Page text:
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1910 New Catholic Dictionary

Jean Racine

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Dramatist. Born in 1639 in La Ferte-Milon in the old Duchy of Valois, France; died in 1699 in Paris, France. Early an orphan, he was sent by relatives to the College of Beauvais, to Port Royal, and to the College of Harcourt. In 1663 he wrote two odes which made him known at court, and in 1664 his first play, La Thebaide, was performed. Then came Alexandre, followed by the enormously successful Andromaque in 1667; his sole comedy, Les Plaideurs in 1668; Britannicus in 1669; Berenice in 1670; Bajazet in 1672; Mithridate in 1673; and Iphigenie in 1674. After the failure of Phedre in 1677, Racine severed his stage connections for 12 years, partly from conscientious motives and partly because of unjust criticism and rivalry; but, at the request of Mme. de Maintenon, he wrote, for her protegees at Saint Cyr, Esther 1689, and Athalie his masterpiece in 1691. On these his fame chiefly rests. Racine was a leader of the classical school, choosing always in marked contrast to his contemporary, Corneille, "a simple action. ..progressing steadily to the catastrophe...sustained by the interest, the feelings, and the passions of the characters." He is a great painter of love as a violent, jealous, and sometimes criminal passion. His work displays keen psychological penetration and an exquisite literary sense. He was a man of deeply religious sensibilities.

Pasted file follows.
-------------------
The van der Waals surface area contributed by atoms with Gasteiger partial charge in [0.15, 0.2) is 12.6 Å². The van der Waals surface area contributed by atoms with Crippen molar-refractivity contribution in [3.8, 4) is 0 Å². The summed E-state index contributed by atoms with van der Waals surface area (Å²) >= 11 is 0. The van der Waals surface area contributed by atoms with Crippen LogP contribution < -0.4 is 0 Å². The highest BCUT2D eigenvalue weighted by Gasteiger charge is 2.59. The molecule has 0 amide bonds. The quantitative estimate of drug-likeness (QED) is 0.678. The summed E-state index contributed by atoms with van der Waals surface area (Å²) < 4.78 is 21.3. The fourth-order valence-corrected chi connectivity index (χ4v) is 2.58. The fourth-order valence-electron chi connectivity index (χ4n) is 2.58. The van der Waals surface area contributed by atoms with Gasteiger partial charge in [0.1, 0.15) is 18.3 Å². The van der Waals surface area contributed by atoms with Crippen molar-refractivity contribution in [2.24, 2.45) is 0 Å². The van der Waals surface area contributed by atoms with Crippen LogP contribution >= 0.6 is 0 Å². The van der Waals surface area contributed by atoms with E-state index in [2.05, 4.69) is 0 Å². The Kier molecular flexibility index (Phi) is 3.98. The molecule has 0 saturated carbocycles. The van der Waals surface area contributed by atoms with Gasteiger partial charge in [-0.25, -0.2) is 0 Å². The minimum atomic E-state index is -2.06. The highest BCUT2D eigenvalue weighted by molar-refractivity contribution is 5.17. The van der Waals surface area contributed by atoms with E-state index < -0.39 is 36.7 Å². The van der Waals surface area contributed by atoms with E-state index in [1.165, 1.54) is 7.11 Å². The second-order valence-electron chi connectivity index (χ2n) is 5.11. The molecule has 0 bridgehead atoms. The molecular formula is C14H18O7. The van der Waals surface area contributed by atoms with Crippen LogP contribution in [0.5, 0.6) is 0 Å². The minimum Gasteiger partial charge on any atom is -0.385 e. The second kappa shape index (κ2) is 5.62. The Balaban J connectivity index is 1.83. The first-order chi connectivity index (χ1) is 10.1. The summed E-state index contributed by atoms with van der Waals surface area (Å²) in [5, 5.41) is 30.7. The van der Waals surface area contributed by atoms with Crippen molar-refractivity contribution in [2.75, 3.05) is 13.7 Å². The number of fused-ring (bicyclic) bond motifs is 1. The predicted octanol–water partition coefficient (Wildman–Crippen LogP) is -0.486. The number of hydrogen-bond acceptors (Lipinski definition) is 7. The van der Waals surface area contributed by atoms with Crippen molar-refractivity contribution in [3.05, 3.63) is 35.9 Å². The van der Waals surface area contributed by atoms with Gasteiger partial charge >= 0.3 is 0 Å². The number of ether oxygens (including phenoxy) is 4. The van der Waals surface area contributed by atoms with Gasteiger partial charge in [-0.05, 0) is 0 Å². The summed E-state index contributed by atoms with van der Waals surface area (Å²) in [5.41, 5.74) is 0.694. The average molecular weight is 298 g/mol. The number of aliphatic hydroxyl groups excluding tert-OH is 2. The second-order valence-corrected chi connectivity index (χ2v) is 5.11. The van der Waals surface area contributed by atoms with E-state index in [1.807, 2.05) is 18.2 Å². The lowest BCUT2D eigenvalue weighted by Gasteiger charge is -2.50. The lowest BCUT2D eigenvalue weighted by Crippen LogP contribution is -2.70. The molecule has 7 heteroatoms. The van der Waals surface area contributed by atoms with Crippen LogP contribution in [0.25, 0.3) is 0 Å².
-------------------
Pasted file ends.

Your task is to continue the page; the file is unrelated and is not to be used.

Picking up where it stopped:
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Bibliography Information
Entry for 'Jean Racine'. 1910 New Catholic Dictionary. 1910.

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